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Aortic Carboxypeptidase-Like Protein Is Expressed in Fibrotic Human Lung and its Absence Protects against Bleomycin-Induced Lung Fibrosis

By Scott L. Schissel, Sarah E. Dunsmore, Xiaoli Liu, Robert W. Shine, Mark A. Perrella and Matthew D. Layne


The pathological hallmarks of idiopathic pulmonary fibrosis include proliferating fibroblasts and myofibroblasts, as well as excessive collagen matrix deposition. In addition, both myofibroblast contraction and remodeling of the collagen-rich matrix contribute to the abnormal structure and function of the fibrotic lung. Little is known, however, about collagen-associated proteins that promote fibroblast and myofibroblast retention, as well as the proliferation of these cells on the extracellular matrix. In this study, we demonstrate that aortic carboxypeptidase-like protein (ACLP), a collagen-associated protein with a discoidin-like domain, is expressed at high levels in human fibrotic lung tissue and human fibroblasts, and that its expression increases markedly in the lungs of bleomycin-injured mice. Importantly, ACLP-deficient mice accumulated significantly fewer myofibroblasts and less collagen in the lung after bleomycin injury, as compared with wild-type controls, despite equivalent levels of bleomycin-induced inflammation. ACLP that is secreted by lung fibroblasts was retained on fibrillar collagen, and ACLP-deficient lung fibroblasts that were cultured on collagen exhibited changes in cell spreading, proliferation, and contraction of the collagen matrix. Finally, the addition of recombinant discoidin-like domain of ACLP to cultured ACLP-deficient lung fibroblasts restored cell spreading and increased the contraction of collagen gels. Therefore, both ACLP and its discoidin-like domain may be novel targets for anti-myofibroblast-based therapies for the treatment of pulmonary fibrosis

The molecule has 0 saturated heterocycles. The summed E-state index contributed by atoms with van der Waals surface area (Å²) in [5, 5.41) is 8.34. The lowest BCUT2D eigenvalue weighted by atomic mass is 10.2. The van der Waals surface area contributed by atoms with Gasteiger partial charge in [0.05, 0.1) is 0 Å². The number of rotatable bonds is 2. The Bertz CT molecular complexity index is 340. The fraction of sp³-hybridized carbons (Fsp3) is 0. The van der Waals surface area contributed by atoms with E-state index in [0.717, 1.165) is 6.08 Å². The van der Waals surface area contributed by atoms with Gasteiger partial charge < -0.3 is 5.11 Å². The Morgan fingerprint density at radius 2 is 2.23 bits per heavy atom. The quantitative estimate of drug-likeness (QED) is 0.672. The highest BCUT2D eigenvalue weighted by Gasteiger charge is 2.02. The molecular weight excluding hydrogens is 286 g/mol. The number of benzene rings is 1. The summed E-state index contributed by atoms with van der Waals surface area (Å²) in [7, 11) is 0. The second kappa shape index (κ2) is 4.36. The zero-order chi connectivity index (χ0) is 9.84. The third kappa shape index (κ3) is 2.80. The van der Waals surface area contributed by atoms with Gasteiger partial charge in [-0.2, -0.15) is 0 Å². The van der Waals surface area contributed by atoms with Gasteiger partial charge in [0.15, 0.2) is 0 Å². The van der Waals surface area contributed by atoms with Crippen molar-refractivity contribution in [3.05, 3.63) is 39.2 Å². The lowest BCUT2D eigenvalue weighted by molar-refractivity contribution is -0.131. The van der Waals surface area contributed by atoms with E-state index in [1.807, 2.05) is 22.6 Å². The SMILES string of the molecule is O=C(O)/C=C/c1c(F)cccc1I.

Topics: Regular Articles
Publisher: American Society for Investigative Pathology
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Provided by: PubMed Central
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